8. Provide an Underdog Arc — The season-long storyline should focus on a struggling Dunder Mifflin trying to survive in an increasingly paperless economy. The office has to evolve or die, and this would actually give the characters a cause to rally around. There’s no emotional center left in the show and part of that is because the characters are always at odds. If Dunder Mifflin actually had something to fight for, the chemistry between the character might once again congeal and they can be brought together to fight a common enemy: Irrelevance.

9. Provide a Compelling Romantic Storyline — The romantic pairings on “The Office” haven’t been interesting since Jim and Pam got married, but there’s also no other characters in the current cast that would make a compelling, lead romantic storyline. Why not go back to Jim and Pam? The sweetest, most romantic storylines on “Parks and Recreation” actually involve existing couples — Andy and April, Leslie and Ben — so there’s no reason why “The Office” cannot introduce a new obstacle to overcome in Jim and Pam’s relationship. John Krasinski has feature-film obligations next season, so why not allow Jim to take a better paying job with another company in New York City, a job necessary to allow him to support his family. The long-distance relationship could provide plenty of romantic possibilities, specifically in the romantic gesture department, which is where Jim and Pam subplots have always excelled. Pam, meanwhile, can be left behind to pick up the prank slack with Dwight.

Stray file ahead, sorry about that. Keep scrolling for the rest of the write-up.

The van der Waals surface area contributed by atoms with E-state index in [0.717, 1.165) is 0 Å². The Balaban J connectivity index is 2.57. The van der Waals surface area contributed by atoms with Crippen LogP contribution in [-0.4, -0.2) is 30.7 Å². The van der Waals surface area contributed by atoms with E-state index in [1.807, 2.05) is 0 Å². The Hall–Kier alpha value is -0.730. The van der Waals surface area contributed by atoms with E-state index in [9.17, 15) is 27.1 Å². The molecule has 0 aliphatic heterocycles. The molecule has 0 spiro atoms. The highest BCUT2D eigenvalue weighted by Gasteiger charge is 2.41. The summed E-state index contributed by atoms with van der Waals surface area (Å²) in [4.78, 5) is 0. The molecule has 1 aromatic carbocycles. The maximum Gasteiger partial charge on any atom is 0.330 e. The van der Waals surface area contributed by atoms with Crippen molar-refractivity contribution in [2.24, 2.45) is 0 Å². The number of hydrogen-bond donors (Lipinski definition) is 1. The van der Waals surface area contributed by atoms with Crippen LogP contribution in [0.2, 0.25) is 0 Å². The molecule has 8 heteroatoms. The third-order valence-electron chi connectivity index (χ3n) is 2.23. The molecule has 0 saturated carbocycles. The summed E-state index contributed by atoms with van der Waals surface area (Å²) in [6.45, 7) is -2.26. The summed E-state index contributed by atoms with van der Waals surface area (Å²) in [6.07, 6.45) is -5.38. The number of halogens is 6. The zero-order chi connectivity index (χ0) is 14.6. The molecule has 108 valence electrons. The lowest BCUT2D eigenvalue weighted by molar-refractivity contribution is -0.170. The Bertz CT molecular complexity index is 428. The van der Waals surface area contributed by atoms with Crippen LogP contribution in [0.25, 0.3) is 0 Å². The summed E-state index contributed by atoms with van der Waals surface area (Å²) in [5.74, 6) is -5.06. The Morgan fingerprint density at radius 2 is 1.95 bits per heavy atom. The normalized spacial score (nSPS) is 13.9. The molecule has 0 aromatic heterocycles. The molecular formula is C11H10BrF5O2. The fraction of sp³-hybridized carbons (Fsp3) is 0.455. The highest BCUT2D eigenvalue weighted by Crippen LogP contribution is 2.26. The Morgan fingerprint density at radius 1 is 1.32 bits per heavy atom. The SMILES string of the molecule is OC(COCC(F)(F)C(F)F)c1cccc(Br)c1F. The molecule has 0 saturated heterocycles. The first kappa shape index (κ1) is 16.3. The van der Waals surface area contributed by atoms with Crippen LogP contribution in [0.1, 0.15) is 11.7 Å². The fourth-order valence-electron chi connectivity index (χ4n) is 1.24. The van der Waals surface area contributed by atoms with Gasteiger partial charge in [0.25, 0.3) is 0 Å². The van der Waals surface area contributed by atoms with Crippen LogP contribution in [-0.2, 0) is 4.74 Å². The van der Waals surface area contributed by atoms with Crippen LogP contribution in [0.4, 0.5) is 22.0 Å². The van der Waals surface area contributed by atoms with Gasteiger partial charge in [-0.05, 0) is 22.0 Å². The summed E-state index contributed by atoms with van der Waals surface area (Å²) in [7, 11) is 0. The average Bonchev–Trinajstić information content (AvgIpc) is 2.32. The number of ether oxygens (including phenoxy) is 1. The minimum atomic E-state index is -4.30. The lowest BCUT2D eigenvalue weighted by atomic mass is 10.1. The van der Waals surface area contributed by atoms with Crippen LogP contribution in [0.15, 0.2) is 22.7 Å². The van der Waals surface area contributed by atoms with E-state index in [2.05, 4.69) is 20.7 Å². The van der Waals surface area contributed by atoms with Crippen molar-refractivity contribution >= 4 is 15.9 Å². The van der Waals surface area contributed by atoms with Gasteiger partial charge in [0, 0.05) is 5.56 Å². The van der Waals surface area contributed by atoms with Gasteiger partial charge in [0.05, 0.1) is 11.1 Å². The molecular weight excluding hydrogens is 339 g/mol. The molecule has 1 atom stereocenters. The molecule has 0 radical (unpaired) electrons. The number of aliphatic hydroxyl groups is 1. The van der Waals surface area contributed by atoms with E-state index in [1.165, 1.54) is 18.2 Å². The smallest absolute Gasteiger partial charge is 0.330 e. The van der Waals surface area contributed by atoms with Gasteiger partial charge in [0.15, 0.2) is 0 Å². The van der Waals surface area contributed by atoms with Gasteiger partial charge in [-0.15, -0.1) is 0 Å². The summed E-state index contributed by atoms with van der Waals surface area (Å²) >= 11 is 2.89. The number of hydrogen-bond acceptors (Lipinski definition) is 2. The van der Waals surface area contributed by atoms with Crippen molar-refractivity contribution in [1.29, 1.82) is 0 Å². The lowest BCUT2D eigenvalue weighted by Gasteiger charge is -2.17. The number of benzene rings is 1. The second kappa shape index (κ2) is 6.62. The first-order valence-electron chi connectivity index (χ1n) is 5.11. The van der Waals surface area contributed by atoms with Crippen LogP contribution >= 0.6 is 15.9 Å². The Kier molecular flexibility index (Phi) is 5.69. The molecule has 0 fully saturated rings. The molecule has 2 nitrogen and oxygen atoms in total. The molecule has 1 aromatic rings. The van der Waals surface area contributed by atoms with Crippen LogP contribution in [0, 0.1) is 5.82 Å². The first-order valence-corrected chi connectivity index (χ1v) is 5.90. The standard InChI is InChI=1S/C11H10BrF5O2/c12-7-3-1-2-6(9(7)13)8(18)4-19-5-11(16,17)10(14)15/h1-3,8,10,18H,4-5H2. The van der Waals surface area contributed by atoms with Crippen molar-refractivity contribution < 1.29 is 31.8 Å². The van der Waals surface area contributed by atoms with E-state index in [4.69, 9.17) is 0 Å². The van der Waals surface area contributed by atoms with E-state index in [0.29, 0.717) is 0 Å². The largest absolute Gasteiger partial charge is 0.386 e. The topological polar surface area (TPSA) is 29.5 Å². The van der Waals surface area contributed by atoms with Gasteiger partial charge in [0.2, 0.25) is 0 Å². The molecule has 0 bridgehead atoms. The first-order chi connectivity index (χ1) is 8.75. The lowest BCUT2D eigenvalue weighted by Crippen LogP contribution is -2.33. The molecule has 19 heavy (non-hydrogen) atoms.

10. Bring Back Roy — If Jim is working in another city, there’s no better time to bring back Pam’s old fiance, Roy. With Jim out of the office, he may think he has a chance with Pam. After a long stretch of absence, and after a few drinks, a regretful kiss between a newly matured Roy and Pam would inject friction in Jim and Pam’s relationship.

11. Bring Back Danny — What the hell happened to Timothy Olyphant’s character? He was great, not just because he was Timothy Olyphant, but because he provided some actual competition for Jim and Dwight. Also, he’s Timothy Olyphant. When Jim leaves to take another position in another city, Danny could fill his post for several episodes and provide some beefcake fodder for Pam, Jan, and the rest of the office to drool over.

12. End the Show After the Season — Announce at upfronts next week that this will be the last season of “The Office.” With an end date in sight, some of the plotlines described above will carry more weight. For instance, if the office is fighting for its survival, there’s be a legitimate concern that it will shut down for good at the end of the season (although, my preference would be that they turn the office around and make it so profitable that it’s bought out by a much larger corporate entity that outsources all of their jobs, ending the show on a bittersweet note). Moreover, the long-distance relationship between Jim and Pam could be resolved with one huge romantic gesture in the series finale.